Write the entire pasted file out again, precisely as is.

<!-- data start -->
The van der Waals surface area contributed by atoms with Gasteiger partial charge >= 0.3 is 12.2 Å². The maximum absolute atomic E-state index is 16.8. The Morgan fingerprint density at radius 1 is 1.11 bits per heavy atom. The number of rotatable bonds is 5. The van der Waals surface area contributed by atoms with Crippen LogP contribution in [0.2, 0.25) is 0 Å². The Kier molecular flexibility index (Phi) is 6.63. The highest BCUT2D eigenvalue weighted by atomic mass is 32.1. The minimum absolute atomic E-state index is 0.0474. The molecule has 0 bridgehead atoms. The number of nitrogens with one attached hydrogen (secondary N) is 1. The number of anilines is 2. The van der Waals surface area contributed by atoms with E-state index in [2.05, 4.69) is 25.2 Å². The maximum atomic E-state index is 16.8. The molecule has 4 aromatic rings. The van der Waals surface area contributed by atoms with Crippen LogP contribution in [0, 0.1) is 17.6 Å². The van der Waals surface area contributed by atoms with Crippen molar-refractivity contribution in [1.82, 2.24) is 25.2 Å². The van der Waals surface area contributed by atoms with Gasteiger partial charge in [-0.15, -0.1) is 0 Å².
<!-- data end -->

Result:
The van der Waals surface area contributed by atoms with Gasteiger partial charge >= 0.3 is 12.2 Å². The maximum absolute atomic E-state index is 16.8. The Morgan fingerprint density at radius 1 is 1.11 bits per heavy atom. The number of rotatable bonds is 5. The van der Waals surface area contributed by atoms with Crippen LogP contribution in [0.2, 0.25) is 0 Å². The Kier molecular flexibility index (Phi) is 6.63. The highest BCUT2D eigenvalue weighted by atomic mass is 32.1. The minimum absolute atomic E-state index is 0.0474. The molecule has 0 bridgehead atoms. The number of nitrogens with one attached hydrogen (secondary N) is 1. The number of anilines is 2. The van der Waals surface area contributed by atoms with E-state index in [2.05, 4.69) is 25.2 Å². The maximum atomic E-state index is 16.8. The molecule has 4 aromatic rings. The van der Waals surface area contributed by atoms with Crippen LogP contribution in [0, 0.1) is 17.6 Å². The van der Waals surface area contributed by atoms with Crippen molar-refractivity contribution in [1.82, 2.24) is 25.2 Å². The van der Waals surface area contributed by atoms with Gasteiger partial charge in [-0.15, -0.1) is 0 Å².